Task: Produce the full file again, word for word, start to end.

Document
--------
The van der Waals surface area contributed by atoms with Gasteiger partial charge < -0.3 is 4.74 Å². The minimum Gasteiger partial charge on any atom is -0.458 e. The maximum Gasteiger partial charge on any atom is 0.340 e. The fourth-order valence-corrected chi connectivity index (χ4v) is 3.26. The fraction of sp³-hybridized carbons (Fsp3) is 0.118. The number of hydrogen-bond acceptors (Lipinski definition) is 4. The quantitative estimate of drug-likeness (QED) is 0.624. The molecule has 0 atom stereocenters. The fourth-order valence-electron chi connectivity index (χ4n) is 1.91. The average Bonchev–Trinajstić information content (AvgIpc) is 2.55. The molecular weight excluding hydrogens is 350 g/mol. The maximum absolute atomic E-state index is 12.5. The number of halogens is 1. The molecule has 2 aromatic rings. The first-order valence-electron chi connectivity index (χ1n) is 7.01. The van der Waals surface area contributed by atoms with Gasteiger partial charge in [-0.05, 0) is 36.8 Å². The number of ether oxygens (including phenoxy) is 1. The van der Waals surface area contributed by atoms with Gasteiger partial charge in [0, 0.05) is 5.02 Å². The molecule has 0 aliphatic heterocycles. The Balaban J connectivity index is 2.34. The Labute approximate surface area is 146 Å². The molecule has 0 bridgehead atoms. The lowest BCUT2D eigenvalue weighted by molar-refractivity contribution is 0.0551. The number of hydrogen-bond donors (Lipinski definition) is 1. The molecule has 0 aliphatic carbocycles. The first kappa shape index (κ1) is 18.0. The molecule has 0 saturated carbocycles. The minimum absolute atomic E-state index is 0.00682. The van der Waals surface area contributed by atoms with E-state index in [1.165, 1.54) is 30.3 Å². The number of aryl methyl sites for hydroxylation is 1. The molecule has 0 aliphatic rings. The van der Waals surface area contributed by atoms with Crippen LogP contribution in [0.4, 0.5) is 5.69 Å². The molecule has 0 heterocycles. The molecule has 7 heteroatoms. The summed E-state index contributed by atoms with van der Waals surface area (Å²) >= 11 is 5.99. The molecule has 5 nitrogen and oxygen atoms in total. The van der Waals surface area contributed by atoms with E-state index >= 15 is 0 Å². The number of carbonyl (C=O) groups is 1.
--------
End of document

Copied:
The van der Waals surface area contributed by atoms with Gasteiger partial charge < -0.3 is 4.74 Å². The minimum Gasteiger partial charge on any atom is -0.458 e. The maximum Gasteiger partial charge on any atom is 0.340 e. The fourth-order valence-corrected chi connectivity index (χ4v) is 3.26. The fraction of sp³-hybridized carbons (Fsp3) is 0.118. The number of hydrogen-bond acceptors (Lipinski definition) is 4. The quantitative estimate of drug-likeness (QED) is 0.624. The molecule has 0 atom stereocenters. The fourth-order valence-electron chi connectivity index (χ4n) is 1.91. The average Bonchev–Trinajstić information content (AvgIpc) is 2.55. The molecular weight excluding hydrogens is 350 g/mol. The maximum absolute atomic E-state index is 12.5. The number of halogens is 1. The molecule has 2 aromatic rings. The first-order valence-electron chi connectivity index (χ1n) is 7.01. The van der Waals surface area contributed by atoms with Gasteiger partial charge in [-0.05, 0) is 36.8 Å². The number of ether oxygens (including phenoxy) is 1. The van der Waals surface area contributed by atoms with Gasteiger partial charge in [0, 0.05) is 5.02 Å². The molecule has 0 aliphatic heterocycles. The Balaban J connectivity index is 2.34. The Labute approximate surface area is 146 Å². The molecule has 0 bridgehead atoms. The lowest BCUT2D eigenvalue weighted by molar-refractivity contribution is 0.0551. The number of hydrogen-bond donors (Lipinski definition) is 1. The molecule has 0 aliphatic carbocycles. The first kappa shape index (κ1) is 18.0. The molecule has 0 saturated carbocycles. The minimum absolute atomic E-state index is 0.00682. The van der Waals surface area contributed by atoms with E-state index in [1.165, 1.54) is 30.3 Å². The number of aryl methyl sites for hydroxylation is 1. The molecule has 0 aliphatic rings. The van der Waals surface area contributed by atoms with Crippen LogP contribution in [0.4, 0.5) is 5.69 Å². The molecule has 0 heterocycles. The molecule has 7 heteroatoms. The summed E-state index contributed by atoms with van der Waals surface area (Å²) >= 11 is 5.99. The molecule has 5 nitrogen and oxygen atoms in total. The van der Waals surface area contributed by atoms with E-state index >= 15 is 0 Å². The number of carbonyl (C=O) groups is 1.